A dispute has been brewing for years over a proposal to install four historic street lamps in front of the Woodmen of the World Hall, aka the nonprofit Community Center for the Performing Arts on West 8th Avenue. The WOW Hall is willing to cover the costs of installation, retrofitting, maintenance and electricity, but Eugene Public Works is balking, saying the old lights conflict with the city’s efforts to upgrade street lighting citywide. Eugene has about 10,000 streetlights.
The light fixtures date to the early mid-20th century and were removed and stored several years ago as part of improvements in the West University Neighborhood. WOW Hall, built in 1932 and one of the few historic buildings still standing downtown, wants to buy the lights and retrofit them with energy-efficient bulbs. The intent is to add to the building’s historic ambiance and also to enhance the neighborhood and improve security, according to Jon Pincus, facilities and development consultant to the nonprofit.
“This is part of a historic landscape context for a National Register property,” Pincus says, and adds that current lighting is inadequate, particularly on the west side of the building along Lincoln Street where trees cast shadows at night and illicit activities sometimes go on.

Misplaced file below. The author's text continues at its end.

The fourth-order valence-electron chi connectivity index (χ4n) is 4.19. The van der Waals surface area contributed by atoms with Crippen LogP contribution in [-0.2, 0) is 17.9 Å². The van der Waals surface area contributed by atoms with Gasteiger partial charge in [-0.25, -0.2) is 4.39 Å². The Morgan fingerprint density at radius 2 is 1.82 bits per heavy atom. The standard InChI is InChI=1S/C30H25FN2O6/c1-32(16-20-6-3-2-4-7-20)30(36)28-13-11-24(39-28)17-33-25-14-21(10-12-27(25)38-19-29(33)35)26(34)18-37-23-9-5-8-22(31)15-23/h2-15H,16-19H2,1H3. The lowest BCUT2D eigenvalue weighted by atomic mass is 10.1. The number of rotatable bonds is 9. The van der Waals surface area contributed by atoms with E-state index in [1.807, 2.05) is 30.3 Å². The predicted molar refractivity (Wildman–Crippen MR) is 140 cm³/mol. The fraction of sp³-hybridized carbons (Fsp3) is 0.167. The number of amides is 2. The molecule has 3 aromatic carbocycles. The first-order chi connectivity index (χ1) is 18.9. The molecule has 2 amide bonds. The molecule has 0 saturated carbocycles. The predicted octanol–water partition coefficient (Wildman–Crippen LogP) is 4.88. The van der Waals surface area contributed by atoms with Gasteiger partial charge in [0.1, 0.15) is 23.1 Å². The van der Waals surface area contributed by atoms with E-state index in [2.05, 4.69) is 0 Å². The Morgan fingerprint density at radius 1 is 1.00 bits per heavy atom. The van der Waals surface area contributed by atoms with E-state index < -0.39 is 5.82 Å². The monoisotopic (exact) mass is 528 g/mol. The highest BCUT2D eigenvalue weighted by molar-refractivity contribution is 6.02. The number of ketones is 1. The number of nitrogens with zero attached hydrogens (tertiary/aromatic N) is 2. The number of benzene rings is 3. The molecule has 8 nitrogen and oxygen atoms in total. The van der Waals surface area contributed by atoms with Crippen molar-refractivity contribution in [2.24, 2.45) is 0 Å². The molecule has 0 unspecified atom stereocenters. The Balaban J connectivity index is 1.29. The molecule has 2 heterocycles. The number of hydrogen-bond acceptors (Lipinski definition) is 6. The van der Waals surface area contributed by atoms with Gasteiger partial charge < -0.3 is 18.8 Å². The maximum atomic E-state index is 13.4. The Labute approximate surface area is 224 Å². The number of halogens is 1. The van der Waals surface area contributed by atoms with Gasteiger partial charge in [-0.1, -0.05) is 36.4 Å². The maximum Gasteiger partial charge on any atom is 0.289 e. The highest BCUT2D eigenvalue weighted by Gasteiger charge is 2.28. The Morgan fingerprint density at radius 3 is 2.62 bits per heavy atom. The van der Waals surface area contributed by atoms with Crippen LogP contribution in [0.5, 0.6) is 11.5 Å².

The WOW Hall has partnered with the Downtown Neighborhood Association, the Eugene Historic Review Board and others on this project, and Pincus says he has the support of city planning staff and local businesses. But city Traffic Engineer Tom Larsen has declined to sign off on a Neighborhood Matching Grant proposal that would make the project possible.
“The response from the grant people was you need to have Public Works buy off on this for the application to go ahead,” Larsen says. “I would categorize his [Pincus’] response as getting support from everybody else on the block rather than sitting down to have a conversation with Public Works.”
Pincus says he is frustrated that Eugene Public Works won’t return his calls or meet with him. An email asking for a meeting this month was sent Feb. 6 to both Larsen and Kurt Corey of Public Works. A tentative meeting has been set for Feb. 21.
“I will inherit this forever if it goes in,” Larsen says, citing multiple concerns: Public Works has been trying to get old, inefficient, high-maintenance lights out of the system. The old globe lights have “hidden maintenance costs” and provide diffused light instead of directed light. One of the locations proposed for the old lights is next to a new streetlight. Merchants have agreed in the past to maintain special lights but went out of business, leaving the burden on the city. Public Works has denied special streetlights to other businesses, such as a pink light requested by Voodoo Donuts.
“We don’t do special fixtures for special people,” Larsen says. “I like to treat everyone the same in that respect. But Voodoo Donuts heard ‘no’ the first time and kept the standard street lights.”
Pincus says Larsen’s concerns about efficiency and maintenance have no merit, and the project is similar to many historic restorations that have been conducted by the city of Eugene and around the country. “This project will help the community understand the historic nature of the WOW Hall and will have a great benefit for the neighborhood surrounding the hall.”